RICHMOND, Va. — When Landon Collins declared back in late May that he'd be ready for Week 1 against the Chargers, it was easy to dismiss the claim as athletic bravado. After all, he made that statement in a presser during the franchise's OTAs, where he never donned a helmet and didn't take a single rep, even in semi-live action.
On Wednesday, however, Collins made a major statement: Nine months after tearing his Achilles against the Cowboys, he returned to the grass and participated just as much as any other defensive back. In doing so, what initially came across as bluster suddenly began to feel prescient.
"He worked very well, very hard," Ron Rivera said about Collins' handling of the Achilles injury. "He did the things that he needed to, and it's good to see him back out on the football field. He came in in great shape, so he's ready to roll and we're excited about the competition we'll have."
Since signing a six-year contract in 2019, Collins has posted one underwhelming season plus one underwhelming-and-shortened season in Burgundy and Gold. That has caused some to sour on him, but despite his middling performance, his speedy recovery from what can be a catastrophic injury should be praised. He clearly believed and committed throughout his rehab, and being able to suit up for the first practice of training camp is a serious feat.
There's never much time to celebrate in the NFL, though, which is why Collins is already facing another question: How much can he actually help in 2021?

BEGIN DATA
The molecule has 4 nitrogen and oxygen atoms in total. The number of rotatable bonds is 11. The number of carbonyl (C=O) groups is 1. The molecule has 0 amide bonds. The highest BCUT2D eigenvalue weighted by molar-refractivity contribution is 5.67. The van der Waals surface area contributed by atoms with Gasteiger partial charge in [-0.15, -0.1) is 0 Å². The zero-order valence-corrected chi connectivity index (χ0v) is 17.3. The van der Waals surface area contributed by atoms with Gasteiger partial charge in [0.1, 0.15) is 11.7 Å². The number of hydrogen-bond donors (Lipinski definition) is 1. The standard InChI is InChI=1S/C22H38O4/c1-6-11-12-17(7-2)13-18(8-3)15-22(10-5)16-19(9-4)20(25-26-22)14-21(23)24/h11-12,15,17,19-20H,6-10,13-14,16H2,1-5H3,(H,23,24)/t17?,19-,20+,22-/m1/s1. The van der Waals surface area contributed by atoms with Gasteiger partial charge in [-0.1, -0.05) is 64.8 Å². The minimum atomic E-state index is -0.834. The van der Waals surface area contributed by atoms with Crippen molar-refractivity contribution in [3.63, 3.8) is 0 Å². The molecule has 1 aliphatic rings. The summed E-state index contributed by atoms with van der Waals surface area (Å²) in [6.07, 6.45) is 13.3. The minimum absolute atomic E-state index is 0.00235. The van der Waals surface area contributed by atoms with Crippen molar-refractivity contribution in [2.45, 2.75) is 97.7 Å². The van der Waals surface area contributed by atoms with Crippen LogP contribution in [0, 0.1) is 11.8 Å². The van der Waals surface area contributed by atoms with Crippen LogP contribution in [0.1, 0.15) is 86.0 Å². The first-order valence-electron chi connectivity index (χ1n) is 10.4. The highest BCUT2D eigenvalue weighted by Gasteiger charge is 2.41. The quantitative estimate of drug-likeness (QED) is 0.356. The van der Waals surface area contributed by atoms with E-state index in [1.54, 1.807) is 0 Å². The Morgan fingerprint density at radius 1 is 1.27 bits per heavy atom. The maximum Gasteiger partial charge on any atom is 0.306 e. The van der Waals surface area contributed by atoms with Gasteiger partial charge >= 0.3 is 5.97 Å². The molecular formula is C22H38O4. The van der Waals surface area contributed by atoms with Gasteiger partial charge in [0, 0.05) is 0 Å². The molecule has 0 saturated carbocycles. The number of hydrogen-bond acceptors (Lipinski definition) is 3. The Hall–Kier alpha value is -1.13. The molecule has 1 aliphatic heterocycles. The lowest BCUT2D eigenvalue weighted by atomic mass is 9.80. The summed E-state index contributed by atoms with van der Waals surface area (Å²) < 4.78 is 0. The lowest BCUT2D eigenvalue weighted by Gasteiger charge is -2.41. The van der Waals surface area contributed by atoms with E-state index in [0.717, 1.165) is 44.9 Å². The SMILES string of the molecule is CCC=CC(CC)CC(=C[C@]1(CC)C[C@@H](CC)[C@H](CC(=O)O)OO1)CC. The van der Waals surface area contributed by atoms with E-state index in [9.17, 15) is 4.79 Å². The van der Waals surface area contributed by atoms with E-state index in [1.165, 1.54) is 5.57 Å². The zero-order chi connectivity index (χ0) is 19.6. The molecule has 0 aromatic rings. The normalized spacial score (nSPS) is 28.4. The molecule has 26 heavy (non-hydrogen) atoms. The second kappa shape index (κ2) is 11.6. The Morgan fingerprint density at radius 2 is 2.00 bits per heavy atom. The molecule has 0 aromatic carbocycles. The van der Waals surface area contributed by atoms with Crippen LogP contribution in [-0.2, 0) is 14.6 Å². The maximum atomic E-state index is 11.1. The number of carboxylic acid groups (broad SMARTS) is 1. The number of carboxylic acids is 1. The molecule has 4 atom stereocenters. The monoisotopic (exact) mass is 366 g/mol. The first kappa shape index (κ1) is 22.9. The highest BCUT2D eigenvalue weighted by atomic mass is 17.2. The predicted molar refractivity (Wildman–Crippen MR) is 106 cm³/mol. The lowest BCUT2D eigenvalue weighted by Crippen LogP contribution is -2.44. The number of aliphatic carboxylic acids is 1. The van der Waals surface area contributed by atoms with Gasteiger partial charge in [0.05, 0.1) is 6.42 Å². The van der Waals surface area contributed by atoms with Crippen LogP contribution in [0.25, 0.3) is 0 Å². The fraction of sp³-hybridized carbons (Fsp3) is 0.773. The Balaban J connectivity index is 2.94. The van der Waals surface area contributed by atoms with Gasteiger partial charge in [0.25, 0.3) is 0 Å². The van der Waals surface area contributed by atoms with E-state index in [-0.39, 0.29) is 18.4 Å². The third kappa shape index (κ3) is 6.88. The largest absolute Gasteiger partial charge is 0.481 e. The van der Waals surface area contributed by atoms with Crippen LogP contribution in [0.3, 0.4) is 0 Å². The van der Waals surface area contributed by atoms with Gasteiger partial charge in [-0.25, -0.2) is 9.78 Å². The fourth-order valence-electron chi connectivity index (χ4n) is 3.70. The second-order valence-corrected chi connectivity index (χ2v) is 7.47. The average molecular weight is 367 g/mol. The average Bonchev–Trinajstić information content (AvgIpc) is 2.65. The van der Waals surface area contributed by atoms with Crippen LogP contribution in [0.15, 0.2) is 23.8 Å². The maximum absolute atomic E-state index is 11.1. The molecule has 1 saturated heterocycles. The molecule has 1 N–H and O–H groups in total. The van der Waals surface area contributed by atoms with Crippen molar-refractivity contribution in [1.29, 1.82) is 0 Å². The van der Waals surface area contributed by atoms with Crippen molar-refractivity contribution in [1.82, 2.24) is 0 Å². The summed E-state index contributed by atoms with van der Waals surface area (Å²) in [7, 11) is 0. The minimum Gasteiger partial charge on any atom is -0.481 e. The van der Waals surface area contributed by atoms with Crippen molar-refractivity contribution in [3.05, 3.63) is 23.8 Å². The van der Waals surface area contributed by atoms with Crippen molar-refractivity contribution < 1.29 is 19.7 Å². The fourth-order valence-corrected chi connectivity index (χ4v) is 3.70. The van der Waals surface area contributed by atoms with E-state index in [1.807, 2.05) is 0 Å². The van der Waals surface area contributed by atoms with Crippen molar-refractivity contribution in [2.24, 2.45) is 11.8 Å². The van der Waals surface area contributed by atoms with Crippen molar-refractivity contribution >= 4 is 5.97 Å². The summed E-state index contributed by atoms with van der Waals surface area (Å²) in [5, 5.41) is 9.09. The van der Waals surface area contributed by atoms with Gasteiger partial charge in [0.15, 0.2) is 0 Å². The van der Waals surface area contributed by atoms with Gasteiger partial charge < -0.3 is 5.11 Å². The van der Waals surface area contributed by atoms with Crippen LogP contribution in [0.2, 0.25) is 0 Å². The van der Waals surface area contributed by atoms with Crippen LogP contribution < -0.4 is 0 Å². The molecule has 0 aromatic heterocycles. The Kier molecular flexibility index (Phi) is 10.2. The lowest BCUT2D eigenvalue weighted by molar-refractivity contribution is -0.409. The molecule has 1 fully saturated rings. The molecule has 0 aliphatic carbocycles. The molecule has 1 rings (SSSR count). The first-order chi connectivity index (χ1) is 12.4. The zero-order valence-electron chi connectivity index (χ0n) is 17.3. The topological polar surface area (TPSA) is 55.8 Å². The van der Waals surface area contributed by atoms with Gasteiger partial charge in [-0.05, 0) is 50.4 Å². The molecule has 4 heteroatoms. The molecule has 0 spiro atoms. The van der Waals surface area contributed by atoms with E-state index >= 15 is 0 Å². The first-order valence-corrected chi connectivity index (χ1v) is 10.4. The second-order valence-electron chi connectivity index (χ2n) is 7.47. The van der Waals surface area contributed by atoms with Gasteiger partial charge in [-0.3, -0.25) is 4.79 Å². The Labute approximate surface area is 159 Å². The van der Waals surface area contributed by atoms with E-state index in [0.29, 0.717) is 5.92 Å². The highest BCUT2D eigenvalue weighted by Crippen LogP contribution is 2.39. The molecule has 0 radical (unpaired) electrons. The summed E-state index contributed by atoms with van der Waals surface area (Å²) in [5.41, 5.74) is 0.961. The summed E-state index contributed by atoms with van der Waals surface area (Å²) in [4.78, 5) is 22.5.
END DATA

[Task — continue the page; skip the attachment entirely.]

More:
That'll obviously be worth tracking beginning on Thursday, now that he's crossed off the "Get into the huddle again" box on personal his to-do list.
When Collins was sidelined in the Dallas contest, it cleared a path for Kam Curl to thrive — which is exactly what Curl did. In addition to Curl, Washington has Bobby McCain, Jeremy Reaves, Darrick Forrest and Deshazor Everett to utilize. In other words, Collins isn't just going to coast back into his old gig.
"We have a lot of options, a lot of good pieces," Rivera noted.
So, for the rest of the way here as well as when the club returns to their facility in Ashburn, Va., there will be a focus on Collins' health — will he have any setbacks? Will his athleticism be permanently affected by his Achilles tear? — and on if he's filling holes, covering capably and forcing turnovers like his other secondary peers.
And as Rivera explained, he'll also be attuned to how Collins and Co. are influencing the defense in its entirety as the roster competition progresses.
"Consistency of play will be one of [his points of emphasis] and not just their play, but how the rest of the guys around them play," the coach said. "One of the things that's really important that these guys got to be able to do is communicate. They're kind of like air traffic controllers."
While Collins would have to become an otherworldly defender to reverse the narrative about him being overpaid, there is still time for him to emerge as a key portion of Washington's unit. As a former All-Pro (albeit one who earned that nod in 2016), he should be able to contribute in a meaningful way this year.
Wednesday's accomplishment of practicing without limitations was a significant step toward that goal for Collins — yet he can't let it be his last. Hopefully, Thursday brings another one.